1. 102559.293782
    Much has been said about Moore’s proof of the external world, but the notion of proof that Moore employs has been largely overlooked. I suspect that most have either found nothing wrong with it, or they have thought it somehow irrelevant to whether the proof serves its anti-skeptical purpose. I show, however, that Moore’s notion of proof is highly problematic. For instance, it trivializes in the sense that any known proposition is provable. This undermines Moore’s proof as he conceives it since it introduces a skeptical regress that he goes at length to resist. I go on to consider various revisions of Moore’s notion of proof and finally settle on one that I think is adequate for Moore’s purposes and faithful to what he says concerning immediate knowledge.
    Found 1 day, 4 hours ago on Michael De's site
  2. 179506.29383
    In his 1961 paper, “Irreversibility and Heat Generation in the Computing Process,” Rolf Landauer speculated that there exists a fundamental link between heat generation in computing devices and the computational logic in use. According to Landauer, this heating effect is the result of a connection between the logic of computation and the fundamental laws of thermodynamics. The minimum heat generated by computation, he argued, is fixed by rules independent of its physical implementation. The limits are fixed by the logic and are the same no matter the hardware, or the way in which the logic is implemented. His analysis became the foundation for both a new literature, termed “the thermodynamics of computation” by Charles Bennett, and a new physical law, Landauer’s principle.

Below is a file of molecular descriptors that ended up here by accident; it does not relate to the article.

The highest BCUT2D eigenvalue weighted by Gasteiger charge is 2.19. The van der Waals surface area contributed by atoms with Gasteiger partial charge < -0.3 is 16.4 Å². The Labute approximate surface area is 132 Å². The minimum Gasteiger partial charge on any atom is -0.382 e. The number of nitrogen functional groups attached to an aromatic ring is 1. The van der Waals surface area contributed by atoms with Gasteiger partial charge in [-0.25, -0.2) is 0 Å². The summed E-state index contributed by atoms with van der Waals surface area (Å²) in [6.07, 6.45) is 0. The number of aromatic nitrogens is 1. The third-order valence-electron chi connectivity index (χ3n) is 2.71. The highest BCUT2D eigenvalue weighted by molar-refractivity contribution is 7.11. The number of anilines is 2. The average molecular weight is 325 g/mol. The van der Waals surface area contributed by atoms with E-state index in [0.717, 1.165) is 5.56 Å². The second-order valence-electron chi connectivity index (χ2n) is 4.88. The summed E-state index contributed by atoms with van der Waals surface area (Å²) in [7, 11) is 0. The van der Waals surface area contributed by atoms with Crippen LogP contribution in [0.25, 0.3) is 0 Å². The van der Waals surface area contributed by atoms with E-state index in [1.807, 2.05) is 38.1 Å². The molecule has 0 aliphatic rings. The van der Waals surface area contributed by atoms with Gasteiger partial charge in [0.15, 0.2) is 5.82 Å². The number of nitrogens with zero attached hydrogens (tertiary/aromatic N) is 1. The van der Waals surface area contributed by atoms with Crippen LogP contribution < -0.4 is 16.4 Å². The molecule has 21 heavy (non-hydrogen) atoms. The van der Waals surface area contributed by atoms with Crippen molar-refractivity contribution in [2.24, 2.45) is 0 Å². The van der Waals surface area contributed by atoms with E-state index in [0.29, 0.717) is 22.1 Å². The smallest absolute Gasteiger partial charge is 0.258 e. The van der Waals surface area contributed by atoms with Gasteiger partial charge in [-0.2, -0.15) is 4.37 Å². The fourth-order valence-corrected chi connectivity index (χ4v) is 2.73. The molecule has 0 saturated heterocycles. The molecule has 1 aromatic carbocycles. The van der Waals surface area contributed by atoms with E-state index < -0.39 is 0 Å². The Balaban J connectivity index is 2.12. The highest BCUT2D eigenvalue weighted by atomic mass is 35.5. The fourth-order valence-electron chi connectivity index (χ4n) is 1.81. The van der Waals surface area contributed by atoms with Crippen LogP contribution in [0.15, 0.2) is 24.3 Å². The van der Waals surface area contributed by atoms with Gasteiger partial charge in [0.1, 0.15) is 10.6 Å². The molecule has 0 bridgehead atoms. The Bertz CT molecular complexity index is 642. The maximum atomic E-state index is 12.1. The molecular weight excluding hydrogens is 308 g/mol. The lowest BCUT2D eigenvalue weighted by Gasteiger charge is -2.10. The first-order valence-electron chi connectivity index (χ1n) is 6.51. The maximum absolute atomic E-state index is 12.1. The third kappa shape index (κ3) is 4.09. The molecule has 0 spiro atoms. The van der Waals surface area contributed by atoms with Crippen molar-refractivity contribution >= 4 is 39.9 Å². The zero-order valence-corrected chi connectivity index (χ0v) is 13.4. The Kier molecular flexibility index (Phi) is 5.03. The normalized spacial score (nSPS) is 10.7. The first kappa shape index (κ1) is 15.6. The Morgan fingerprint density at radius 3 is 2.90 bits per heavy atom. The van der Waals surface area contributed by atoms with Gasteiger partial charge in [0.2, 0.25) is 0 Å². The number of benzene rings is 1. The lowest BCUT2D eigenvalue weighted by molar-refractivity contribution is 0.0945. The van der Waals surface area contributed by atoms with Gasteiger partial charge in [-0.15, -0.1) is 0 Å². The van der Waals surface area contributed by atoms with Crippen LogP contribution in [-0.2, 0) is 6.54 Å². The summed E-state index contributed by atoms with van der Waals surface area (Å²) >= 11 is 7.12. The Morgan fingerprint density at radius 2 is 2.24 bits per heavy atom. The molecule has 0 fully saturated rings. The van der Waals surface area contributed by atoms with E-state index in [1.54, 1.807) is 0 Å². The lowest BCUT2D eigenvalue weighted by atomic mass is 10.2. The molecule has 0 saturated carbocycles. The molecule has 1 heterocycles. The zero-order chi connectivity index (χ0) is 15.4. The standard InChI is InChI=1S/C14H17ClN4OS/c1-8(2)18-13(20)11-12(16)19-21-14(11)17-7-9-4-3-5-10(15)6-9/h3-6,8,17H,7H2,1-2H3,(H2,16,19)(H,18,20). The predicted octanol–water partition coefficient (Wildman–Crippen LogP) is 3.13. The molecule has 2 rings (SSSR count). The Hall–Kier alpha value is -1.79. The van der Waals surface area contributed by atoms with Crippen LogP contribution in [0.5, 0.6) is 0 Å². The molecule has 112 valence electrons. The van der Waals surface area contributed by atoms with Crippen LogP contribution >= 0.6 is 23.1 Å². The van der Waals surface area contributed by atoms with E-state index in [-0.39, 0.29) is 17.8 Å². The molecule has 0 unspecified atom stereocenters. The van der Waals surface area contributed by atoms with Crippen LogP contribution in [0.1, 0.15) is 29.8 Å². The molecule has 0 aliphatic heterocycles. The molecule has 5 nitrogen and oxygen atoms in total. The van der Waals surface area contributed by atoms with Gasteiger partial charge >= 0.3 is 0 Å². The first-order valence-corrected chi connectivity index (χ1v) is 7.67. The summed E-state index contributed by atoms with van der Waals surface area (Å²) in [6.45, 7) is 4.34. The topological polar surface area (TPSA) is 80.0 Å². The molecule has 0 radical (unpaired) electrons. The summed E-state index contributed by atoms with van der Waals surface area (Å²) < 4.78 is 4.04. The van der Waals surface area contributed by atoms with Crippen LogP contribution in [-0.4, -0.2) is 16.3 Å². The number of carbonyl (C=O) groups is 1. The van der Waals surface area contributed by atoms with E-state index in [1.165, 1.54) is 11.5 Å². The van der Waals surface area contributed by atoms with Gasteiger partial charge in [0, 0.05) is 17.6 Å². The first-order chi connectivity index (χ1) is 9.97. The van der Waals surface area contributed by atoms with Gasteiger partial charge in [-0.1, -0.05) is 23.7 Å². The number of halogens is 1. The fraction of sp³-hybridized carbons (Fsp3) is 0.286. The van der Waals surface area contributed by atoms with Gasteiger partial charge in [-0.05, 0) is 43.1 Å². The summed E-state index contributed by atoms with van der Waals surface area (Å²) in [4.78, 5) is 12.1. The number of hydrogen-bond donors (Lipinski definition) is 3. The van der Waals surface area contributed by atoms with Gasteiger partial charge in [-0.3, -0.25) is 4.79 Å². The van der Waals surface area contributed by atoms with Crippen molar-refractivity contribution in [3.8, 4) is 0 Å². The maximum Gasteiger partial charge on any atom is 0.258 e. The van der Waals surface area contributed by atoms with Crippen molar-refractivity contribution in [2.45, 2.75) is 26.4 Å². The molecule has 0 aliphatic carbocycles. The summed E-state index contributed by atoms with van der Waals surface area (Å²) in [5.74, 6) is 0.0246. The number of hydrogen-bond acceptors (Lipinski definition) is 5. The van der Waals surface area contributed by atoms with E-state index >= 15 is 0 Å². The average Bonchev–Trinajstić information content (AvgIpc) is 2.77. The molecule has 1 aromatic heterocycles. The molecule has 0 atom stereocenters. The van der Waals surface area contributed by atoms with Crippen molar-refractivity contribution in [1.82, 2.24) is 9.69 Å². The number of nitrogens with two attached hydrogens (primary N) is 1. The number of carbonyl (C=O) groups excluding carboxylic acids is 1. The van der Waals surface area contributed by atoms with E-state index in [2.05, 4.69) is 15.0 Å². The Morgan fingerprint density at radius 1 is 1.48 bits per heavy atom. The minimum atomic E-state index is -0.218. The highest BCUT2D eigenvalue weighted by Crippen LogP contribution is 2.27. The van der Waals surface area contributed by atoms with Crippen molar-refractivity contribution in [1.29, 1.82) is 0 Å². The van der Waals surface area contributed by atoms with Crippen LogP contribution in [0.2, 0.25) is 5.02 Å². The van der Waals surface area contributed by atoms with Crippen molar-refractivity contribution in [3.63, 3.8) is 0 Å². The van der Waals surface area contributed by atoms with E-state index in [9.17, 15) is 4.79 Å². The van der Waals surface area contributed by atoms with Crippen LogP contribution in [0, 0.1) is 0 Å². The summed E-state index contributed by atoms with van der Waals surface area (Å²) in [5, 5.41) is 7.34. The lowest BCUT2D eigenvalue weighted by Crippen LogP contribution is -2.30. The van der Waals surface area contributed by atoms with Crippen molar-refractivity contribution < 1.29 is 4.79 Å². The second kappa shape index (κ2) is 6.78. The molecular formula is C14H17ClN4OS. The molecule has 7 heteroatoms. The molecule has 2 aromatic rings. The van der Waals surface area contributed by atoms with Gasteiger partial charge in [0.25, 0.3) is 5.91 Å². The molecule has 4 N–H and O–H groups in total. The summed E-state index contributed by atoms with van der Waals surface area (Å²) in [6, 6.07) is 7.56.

Found 2 days, 1 hour ago on John Norton's site
  3. 441306.293847